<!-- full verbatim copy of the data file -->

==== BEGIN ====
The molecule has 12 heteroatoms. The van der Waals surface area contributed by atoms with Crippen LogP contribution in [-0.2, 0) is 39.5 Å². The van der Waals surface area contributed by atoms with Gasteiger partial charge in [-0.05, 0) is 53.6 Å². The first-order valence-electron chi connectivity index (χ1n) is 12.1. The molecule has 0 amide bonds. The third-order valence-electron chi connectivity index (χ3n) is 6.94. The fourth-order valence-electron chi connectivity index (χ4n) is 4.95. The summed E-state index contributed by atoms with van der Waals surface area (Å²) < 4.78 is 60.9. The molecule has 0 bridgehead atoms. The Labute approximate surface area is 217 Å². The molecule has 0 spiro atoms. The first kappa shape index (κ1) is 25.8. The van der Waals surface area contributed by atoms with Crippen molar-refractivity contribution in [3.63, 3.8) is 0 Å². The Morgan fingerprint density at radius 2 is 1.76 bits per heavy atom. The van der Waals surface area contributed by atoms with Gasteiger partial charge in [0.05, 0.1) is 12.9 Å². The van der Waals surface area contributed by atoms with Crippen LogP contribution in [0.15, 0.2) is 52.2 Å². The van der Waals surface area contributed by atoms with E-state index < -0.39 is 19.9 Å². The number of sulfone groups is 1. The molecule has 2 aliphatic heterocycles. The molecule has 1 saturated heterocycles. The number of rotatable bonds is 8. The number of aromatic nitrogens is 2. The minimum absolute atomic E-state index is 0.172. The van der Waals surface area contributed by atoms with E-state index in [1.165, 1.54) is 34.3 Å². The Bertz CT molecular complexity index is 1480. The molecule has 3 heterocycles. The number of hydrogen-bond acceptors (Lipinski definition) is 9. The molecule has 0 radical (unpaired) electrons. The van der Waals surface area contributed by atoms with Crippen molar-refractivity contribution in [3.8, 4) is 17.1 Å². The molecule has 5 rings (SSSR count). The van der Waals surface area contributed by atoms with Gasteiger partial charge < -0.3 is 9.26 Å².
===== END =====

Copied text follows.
The molecule has 12 heteroatoms. The van der Waals surface area contributed by atoms with Crippen LogP contribution in [-0.2, 0) is 39.5 Å². The van der Waals surface area contributed by atoms with Gasteiger partial charge in [-0.05, 0) is 53.6 Å². The first-order valence-electron chi connectivity index (χ1n) is 12.1. The molecule has 0 amide bonds. The third-order valence-electron chi connectivity index (χ3n) is 6.94. The fourth-order valence-electron chi connectivity index (χ4n) is 4.95. The summed E-state index contributed by atoms with van der Waals surface area (Å²) < 4.78 is 60.9. The molecule has 0 bridgehead atoms. The Labute approximate surface area is 217 Å². The molecule has 0 spiro atoms. The first kappa shape index (κ1) is 25.8. The van der Waals surface area contributed by atoms with Crippen molar-refractivity contribution in [3.63, 3.8) is 0 Å². The Morgan fingerprint density at radius 2 is 1.76 bits per heavy atom. The van der Waals surface area contributed by atoms with Gasteiger partial charge in [0.05, 0.1) is 12.9 Å². The van der Waals surface area contributed by atoms with Crippen LogP contribution in [0.15, 0.2) is 52.2 Å². The van der Waals surface area contributed by atoms with E-state index < -0.39 is 19.9 Å². The number of sulfone groups is 1. The molecule has 2 aliphatic heterocycles. The molecule has 1 saturated heterocycles. The number of rotatable bonds is 8. The number of aromatic nitrogens is 2. The minimum absolute atomic E-state index is 0.172. The van der Waals surface area contributed by atoms with E-state index in [1.165, 1.54) is 34.3 Å². The Bertz CT molecular complexity index is 1480. The molecule has 3 heterocycles. The number of hydrogen-bond acceptors (Lipinski definition) is 9. The molecule has 0 radical (unpaired) electrons. The van der Waals surface area contributed by atoms with Crippen molar-refractivity contribution in [3.8, 4) is 17.1 Å². The molecule has 5 rings (SSSR count). The van der Waals surface area contributed by atoms with Gasteiger partial charge < -0.3 is 9.26 Å².